Spain's Bankinter said Monday it agreed to sell a 20 percent stake to France's Credit Agricole for 809 million euros ($1.18 billion).
Credit Agricole bought 4.5 percent of Bankinter on the open market, and reached an agreement to buy another 15 percent stake from a group of investors led by Indian financier Ramchand Bhavnani for 13.6 euros ($19.93) per share.
The purchase values Bankinter, Spain's sixth largest bank by market value, at 5.4 billion euros($7.91 billion).
Credit Agricole said its own investment bank Calyon acted as sole adviser on the transaction.
Paris-based Credit Agricole, active in Spain since 1875, has corporate and investment banking, private banking and asset management operations in the Iberian nation.
"The move underlines our interest in the Spanish retail market," Credit Agricole spokesman Alain Berry said.
Still, the French bank is ruling out further share purchases in the short term, a spokesman for Credit Agricole in Madrid said.
Faced with slow growth at home, Credit Agricole has been aggressively expanding in the past years, with large acquisitions in Italy and Spain.
Credit Agricole will seek representation on Bankinter's board of directors, spokesman Berry said. "It seems logical that Credit Agricole will indeed be represented," he added.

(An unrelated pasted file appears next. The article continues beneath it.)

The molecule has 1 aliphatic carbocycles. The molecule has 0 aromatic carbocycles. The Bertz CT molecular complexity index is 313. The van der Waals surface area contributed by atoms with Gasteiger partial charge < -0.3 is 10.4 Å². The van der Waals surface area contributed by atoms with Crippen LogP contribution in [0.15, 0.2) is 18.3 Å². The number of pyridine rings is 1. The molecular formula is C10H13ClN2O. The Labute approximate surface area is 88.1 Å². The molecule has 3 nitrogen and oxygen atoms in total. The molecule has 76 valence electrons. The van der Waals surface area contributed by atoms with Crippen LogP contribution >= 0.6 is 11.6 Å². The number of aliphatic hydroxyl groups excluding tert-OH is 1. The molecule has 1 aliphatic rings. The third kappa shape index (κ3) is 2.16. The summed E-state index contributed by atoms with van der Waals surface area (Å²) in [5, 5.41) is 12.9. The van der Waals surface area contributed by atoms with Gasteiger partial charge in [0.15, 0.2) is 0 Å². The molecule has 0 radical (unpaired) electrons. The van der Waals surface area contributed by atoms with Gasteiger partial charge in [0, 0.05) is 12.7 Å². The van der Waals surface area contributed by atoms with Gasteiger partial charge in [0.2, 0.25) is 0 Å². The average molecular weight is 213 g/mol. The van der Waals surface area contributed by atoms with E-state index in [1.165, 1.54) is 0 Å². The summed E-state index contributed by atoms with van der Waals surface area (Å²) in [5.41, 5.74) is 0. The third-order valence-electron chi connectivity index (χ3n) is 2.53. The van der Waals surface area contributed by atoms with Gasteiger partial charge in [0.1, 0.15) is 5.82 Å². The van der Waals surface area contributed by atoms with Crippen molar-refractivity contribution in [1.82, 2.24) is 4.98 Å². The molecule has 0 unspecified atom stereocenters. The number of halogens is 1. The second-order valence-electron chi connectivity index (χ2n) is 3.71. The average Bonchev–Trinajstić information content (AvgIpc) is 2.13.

Bankinter's shares rose more than 20 percent last week on the Spanish market, amid speculation of a takeover.
The shares gained 1.7 percent to 12.26 euros ($17.96) on Monday.
Credit Agricole said it expects to close the purchase, which is subject to the approval of Spain's central bank, in the first quarter of 2008.
The purchase would make Credit Agricole Bankinter's largest shareholder, ahead of Jaime Botin, who has a 16.3 percent stake in the bank, according to stock market records.
Botin is the brother of Emilio Botin, chairman of Banco Santander, Spain's largest bank by market value.
In a separate regulatory filing, Bankinter said Bhavnani had informed it he was selling all of his shares in the bank and that he was also resigning his seat on its board.
Bankinter has long been the object of takeover speculation, largely the result of Bhavnani's interest in the bank. The India-born investor has a history of building up large stakes in Spanish banks and then selling them.